The Stand

Commemorate this year’s Worker Memorial Day safe at home

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(April 23, 2020) — Fifty years ago, Congress passed the Occupational Safety and Health Act, promising every worker the right to a safe job. Working people have fought hard to make that promise a reality — winning protections that have made jobs safer and saved thousands of lives.

But 50 years later, the safety of our entire nation is at stake because workplaces are not safe. Every day, 275 American workers die from on-the-job accidents and illnesses, while millions more suffer injury or illness. Thousands more workers’ lives are being tragically and needlessly lost to COVID-19 because workers are not getting the protections they need to be safe at work — protections that would save lives and stop the spread of this deadly virus.

April 28 is when working people gather to commemorate Worker Memorial Day. It is a day to honor the workers who lost their lives on the job and to renew the call for safer workplaces. Commemorations are usually held in multiple cities across Washington state, but because of the stay-home restrictions due to the coronavirus, many of these events will not be held in a year that they are more important than ever. But some are happening online.

Here is how you can commemorate Worker Memorial Day while you stay home and stay safe:

► The Snohomish & Island County Labor Council made the following video in lieu of its usual commemoration at the Workers Memorial in Everett’s Mission Courtyard.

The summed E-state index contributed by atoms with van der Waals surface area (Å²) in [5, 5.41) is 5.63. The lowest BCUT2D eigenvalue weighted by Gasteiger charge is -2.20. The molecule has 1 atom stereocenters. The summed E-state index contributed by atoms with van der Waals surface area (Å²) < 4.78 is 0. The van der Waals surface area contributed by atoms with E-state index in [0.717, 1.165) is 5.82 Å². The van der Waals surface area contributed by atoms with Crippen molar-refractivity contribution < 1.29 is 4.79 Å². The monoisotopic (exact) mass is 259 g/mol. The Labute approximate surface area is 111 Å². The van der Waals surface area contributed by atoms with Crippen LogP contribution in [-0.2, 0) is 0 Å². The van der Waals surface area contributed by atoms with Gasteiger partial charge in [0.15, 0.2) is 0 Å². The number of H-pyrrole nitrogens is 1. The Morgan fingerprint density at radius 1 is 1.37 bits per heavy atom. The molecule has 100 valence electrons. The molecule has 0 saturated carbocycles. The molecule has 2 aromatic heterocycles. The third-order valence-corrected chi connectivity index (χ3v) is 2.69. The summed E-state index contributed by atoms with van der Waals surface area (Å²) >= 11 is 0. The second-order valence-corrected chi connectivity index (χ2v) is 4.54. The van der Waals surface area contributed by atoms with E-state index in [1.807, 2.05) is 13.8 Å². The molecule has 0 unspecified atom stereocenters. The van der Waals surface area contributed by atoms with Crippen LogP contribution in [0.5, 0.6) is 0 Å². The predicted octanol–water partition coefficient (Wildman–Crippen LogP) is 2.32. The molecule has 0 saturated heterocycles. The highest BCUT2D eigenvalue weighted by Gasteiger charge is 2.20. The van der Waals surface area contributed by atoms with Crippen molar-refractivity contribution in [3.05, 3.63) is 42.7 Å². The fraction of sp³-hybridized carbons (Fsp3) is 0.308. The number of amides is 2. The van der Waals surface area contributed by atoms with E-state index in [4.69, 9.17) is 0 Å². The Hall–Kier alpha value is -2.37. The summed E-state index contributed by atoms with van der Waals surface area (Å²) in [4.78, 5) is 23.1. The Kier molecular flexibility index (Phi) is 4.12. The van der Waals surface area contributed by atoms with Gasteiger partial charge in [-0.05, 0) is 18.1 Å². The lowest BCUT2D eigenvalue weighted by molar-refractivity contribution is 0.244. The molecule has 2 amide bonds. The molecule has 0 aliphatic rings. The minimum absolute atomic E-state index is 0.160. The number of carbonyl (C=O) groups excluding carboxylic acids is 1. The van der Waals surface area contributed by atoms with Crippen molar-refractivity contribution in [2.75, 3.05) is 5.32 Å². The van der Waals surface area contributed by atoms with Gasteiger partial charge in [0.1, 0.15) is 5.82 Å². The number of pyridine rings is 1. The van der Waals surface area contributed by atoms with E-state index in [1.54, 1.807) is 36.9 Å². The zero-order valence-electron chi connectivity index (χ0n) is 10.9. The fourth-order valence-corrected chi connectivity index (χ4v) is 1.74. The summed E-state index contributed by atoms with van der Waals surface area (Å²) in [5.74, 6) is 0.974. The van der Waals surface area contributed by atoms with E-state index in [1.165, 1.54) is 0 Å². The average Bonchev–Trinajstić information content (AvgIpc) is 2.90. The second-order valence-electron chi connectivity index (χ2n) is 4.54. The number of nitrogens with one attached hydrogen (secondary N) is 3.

“This time of year is always bittersweet as it is time to observe our fallen brothers and sisters,” said SICLC Secretary Treasurer Leonard Kelley. “I am sad that we are not able to do this in person this year, but hopefully this video will bring some closure for some and remind all of us that are left behind that in times like right now, we need to pick up the torch and move forward and remind employers and the government that the well-being and safety of their employees comes first, so one day when this observance comes around we will not have any names to read.”

► The University of Washington’s Department of Environmental and Occupational Health Sciences will hold its 2020 Workers Memorial Day commemoration via Zoom webinar on Monday, April 27 from 11:30 to 1 p.m. The keynote address, “Sacrificing on the Frontlines During COVID-19,” will be delivered by Bianca Frogner, Director of the UW Center for Health Workforce Studies, and Marissa Baker, Assistant Professor for the UW DEOHS. Other speakers will include April Sims, Secretary Treasurer of the Washington State Labor Council, AFL-CIO; Kim England, Harry Bridges Endowed Chair in Labor Studies and Director of the Harry Bridges Center for Labor Studies; and a representative of the UW chapter of United Students Against Sweatshops. Please click here to register for this Zoom webinar.

► The University of Washington Harry Bridges Center for Labor Studies has posted a Tribute to Steve Marquardt (1955-2019), who passed away on July 5, 2019, from complications due to a longstanding workplace injury he suffered in 1987. Marquardt was a distinguished labor researcher and activist who played a foundational role in the early days of UW’s Harry Bridges Center for Labor Studies. This Worker Memorial Day, honor Steve and his lifetime of work devoted to workers’ rights and safety.

► The Northwest Washington Central Labor Council, which traditionally conducts an event at the Worker Memorial Monument outside the Bellingham City Library, plans to conduct its Worker Memorial Day commemoration via Facebook live at noon on Tuesday, April 28. Click here to participate.

 

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